Journalists Maria Ressa, Dmitry Muratov win Nobel Peace Prize

Journalists Maria Ressa, Dmitry Muratov win Nobel Peace Prize
On Friday, Oct. 8, 2021 the Nobel Peace Prize was awarded to journalists Maria Ressa of the Philippines and Dmitry Muratov of Russia for their fight for freedom of expression. (FILE/AP)
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Updated 08 October 2021

Journalists Maria Ressa, Dmitry Muratov win Nobel Peace Prize

Journalists Maria Ressa, Dmitry Muratov win Nobel Peace Prize
  • The pair were honored “for their efforts to safeguard freedom of expression”

OSLO: Journalists Maria Ressa of the Philippines and Dmitry Muratov of Russia won the Nobel Peace Prize on Friday for fighting for freedom of expression at a time when democracy is increasingly under threat.
Ressa, who is also a US citizen, is co-founder of Rappler, a digital media company for investigative journalism. Muratov is a co-founder of Russia’s leading independent newspaper Novaya Gazeta.
The pair were honored “for their efforts to safeguard freedom of expression, which is a precondition for democracy and lasting peace,” said the chairwoman of the Norwegian Nobel Committee, Berit Reiss-Andersen.
“They are representatives of all journalists who stand up for this ideal in a world in which democracy and freedom of the press face increasingly adverse conditions,” she said.
Ressa, 58, said the prize shows that “nothing is possible without facts,” referring to the links between democracy and freedom of expression.
“A world without facts means a world without truth and trust,” the outspoken critic of Philippines President Rodrigo Duterte told a livestreamed interview with Rappler.
She told Norwegian TV2 the honor would give her and her colleagues “tremendous energy to continue the fight.”
Muratov dedicated his half of the prize to his newspaper’s six journalists and contributors killed since 2000, who include the prominent investigative journalist Anna Politkovskaya.
“I can’t take credit for this. This is Novaya Gazeta’s,” he was cited by Russian news agency TASS as saying.
The newspaper on Thursday commemorated 15 years since Politkovskaya’s killing.
The Kremlin congratulated Muratov, with President Vladimir Putin’s spokesman Dmitry Peskov telling reporters: “He is talented. He is courageous.”

Ressa and Rappler, which she co-founded in 2012 and still heads, have faced multiple criminal charges and investigations after publishing stories critical of Duterte’s policies, including his bloody drug war.
The former CNN correspondent is on bail pending an appeal against a conviction last year in a cyber libel case, for which she faces up to six years in prison.
The chairwoman of the Norwegian Nobel Committee said Rappler has “focused critical attention on the Duterte regime’s controversial, murderous anti-drug campaign.
“The number of deaths is so high that the campaign resembles a war waged against the country’s own population,” Reiss-Andersen added.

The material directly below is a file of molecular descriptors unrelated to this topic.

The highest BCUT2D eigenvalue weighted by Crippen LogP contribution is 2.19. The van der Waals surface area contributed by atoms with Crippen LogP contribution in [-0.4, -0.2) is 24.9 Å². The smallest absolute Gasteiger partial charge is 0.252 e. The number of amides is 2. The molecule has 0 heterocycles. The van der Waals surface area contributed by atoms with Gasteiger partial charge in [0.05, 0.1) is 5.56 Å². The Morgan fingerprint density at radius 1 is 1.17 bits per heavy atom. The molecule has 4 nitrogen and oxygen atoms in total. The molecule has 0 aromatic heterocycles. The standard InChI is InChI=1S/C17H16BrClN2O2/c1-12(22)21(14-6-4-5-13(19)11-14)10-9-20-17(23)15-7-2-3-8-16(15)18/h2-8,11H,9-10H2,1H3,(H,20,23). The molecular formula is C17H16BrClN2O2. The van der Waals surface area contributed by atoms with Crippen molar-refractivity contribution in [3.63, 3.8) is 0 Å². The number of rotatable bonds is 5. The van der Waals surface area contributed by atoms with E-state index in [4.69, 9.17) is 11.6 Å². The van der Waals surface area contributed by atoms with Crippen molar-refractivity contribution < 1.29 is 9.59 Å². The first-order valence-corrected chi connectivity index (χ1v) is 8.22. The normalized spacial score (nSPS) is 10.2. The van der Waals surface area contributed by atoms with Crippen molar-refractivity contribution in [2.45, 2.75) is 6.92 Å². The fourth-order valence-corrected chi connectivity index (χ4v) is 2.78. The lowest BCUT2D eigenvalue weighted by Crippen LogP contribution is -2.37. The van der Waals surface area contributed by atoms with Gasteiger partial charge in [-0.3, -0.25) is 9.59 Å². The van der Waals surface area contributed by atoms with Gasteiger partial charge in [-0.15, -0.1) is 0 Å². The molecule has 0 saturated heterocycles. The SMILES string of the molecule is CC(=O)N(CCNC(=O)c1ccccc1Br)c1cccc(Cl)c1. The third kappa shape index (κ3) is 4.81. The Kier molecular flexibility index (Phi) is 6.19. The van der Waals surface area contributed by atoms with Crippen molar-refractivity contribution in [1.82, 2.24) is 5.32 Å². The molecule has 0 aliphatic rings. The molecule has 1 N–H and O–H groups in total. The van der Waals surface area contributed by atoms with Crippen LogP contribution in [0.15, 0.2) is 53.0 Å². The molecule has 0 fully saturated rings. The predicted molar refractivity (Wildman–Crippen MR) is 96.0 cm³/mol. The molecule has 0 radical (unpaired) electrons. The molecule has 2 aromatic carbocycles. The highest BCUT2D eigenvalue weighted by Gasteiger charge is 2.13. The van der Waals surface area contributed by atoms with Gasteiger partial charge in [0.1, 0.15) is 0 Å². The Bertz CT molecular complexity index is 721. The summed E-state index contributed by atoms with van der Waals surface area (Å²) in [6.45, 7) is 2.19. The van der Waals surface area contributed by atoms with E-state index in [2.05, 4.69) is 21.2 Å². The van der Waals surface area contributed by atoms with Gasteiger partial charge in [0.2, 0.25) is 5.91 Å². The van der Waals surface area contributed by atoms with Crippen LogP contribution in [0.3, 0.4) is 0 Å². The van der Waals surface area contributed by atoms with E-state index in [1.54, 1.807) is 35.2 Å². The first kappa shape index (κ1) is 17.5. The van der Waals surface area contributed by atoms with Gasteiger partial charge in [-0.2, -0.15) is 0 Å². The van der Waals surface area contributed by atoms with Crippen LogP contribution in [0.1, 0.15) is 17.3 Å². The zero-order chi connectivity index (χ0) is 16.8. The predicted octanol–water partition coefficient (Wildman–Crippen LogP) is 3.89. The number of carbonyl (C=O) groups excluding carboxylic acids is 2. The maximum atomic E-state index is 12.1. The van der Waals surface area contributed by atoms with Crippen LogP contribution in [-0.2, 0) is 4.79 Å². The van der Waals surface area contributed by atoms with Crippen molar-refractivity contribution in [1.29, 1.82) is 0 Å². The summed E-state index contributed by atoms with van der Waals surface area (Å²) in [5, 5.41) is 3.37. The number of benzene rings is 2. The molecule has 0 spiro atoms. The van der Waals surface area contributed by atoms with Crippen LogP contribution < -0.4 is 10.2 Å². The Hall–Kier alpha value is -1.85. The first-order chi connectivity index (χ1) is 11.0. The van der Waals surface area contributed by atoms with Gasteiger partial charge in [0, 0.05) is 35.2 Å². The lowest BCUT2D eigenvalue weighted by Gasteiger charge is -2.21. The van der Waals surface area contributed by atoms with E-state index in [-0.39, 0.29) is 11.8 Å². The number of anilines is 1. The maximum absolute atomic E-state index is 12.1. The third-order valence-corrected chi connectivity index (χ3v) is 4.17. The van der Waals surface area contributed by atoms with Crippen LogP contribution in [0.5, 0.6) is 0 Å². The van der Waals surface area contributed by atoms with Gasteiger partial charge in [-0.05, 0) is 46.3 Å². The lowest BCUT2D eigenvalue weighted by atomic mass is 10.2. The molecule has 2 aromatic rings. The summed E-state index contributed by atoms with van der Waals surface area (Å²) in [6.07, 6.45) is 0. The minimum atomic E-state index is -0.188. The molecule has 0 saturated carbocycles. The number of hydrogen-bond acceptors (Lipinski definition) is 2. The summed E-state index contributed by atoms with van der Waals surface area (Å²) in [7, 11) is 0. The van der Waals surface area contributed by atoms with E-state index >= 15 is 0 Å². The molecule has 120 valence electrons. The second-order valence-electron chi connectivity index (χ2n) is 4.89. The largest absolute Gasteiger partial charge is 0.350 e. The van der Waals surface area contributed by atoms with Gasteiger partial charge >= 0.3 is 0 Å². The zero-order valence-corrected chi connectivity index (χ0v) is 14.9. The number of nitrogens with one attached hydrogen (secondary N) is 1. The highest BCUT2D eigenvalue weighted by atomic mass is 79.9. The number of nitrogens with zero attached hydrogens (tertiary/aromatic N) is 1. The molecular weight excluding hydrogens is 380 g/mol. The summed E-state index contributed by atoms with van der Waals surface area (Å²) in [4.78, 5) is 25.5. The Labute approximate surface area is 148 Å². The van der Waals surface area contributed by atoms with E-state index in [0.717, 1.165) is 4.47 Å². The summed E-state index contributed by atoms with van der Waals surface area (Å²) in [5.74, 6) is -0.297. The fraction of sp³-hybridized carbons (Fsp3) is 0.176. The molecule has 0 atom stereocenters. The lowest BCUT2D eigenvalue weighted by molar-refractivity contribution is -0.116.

Ressa and Rappler have also documented how social media is being used to spread fake news, harass opponents and manipulate public discourse.
Time magazine named her a Person of the Year in 2018.
Muratov, 59, has defended freedom of speech in Russia for decades, under increasingly challenging conditions.
In 1993, he was a founder of Novaya Gazeta, which has a “fundamentally critical attitude toward power” the committee said. He has been its editor-in-chief since 1995.
Novaya Gazeta’s opponents have responded with harassment, threats, violence and murder.
“Despite the killings and threats, editor-in-chief Muratov has refused to abandon the newspaper’s independent policy,” Reiss-Andersen said.
“He has consistently defended the right of journalists to write anything they want about whatever they want, as long as they comply with the professional and ethical standards of journalism.”

Free, independent and fact-based journalism helps protect against abuse of power, lies and war propaganda, Reiss-Andersen said.
According to the latest rankings by Reporters Without Borders (RSF), the situation for press freedom is “difficult or very serious” in 73 percent of the 180 countries it evaluated, and “good or satisfactory” in only 27 percent.
According to RSF, 24 journalists have been killed since the beginning of the year, and 350 others are imprisoned.
From the murder of Saudi reporter Jamal Khashoggi in 2018 to the shutting of the pro-democracy Apple Daily in Hong Kong earlier this year, attempts to stifle the media abound.
Against that background, media watchdogs had been tipped as contenders for the prestigious Nobel Peace Prize ahead of Friday’s announcement.
Last year, the honor went to the UN’s humanitarian agency fighting famine, the World Food Programme.
The award’s image has been hit hard over the past years as one of its previous laureates, Ethiopian Prime Minister Abiy Ahmed, became embroiled in a war.
Another, Myanmar’s Aung San Suu Kyi, was accused of defending the massacre of members of the Rohingya minority.
The prize consists of a diploma, a gold medal and a cheque for 10 million kronor (980,000 euros, $1.1 million).
The Nobel season wraps up on Monday with the announcement of the Economics Prize.